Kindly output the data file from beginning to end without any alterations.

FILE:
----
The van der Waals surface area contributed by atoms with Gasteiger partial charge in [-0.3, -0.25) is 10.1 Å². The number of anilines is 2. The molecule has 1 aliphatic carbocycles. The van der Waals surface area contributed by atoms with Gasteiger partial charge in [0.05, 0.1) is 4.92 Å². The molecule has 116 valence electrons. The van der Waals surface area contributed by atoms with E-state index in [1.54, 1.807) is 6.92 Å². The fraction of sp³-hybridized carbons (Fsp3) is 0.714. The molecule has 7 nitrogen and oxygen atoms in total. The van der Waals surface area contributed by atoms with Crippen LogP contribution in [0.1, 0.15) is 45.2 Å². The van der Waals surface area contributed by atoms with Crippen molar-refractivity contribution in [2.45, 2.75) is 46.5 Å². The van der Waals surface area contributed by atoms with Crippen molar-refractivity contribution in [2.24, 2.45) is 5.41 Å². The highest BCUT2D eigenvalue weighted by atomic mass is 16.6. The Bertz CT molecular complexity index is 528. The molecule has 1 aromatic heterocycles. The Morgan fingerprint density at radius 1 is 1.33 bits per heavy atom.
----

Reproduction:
The van der Waals surface area contributed by atoms with Gasteiger partial charge in [-0.3, -0.25) is 10.1 Å². The number of anilines is 2. The molecule has 1 aliphatic carbocycles. The van der Waals surface area contributed by atoms with Gasteiger partial charge in [0.05, 0.1) is 4.92 Å². The molecule has 116 valence electrons. The van der Waals surface area contributed by atoms with E-state index in [1.54, 1.807) is 6.92 Å². The fraction of sp³-hybridized carbons (Fsp3) is 0.714. The molecule has 7 nitrogen and oxygen atoms in total. The van der Waals surface area contributed by atoms with Crippen LogP contribution in [0.1, 0.15) is 45.2 Å². The van der Waals surface area contributed by atoms with Crippen molar-refractivity contribution in [2.45, 2.75) is 46.5 Å². The van der Waals surface area contributed by atoms with Crippen molar-refractivity contribution in [2.24, 2.45) is 5.41 Å². The highest BCUT2D eigenvalue weighted by atomic mass is 16.6. The Bertz CT molecular complexity index is 528. The molecule has 1 aromatic heterocycles. The Morgan fingerprint density at radius 1 is 1.33 bits per heavy atom.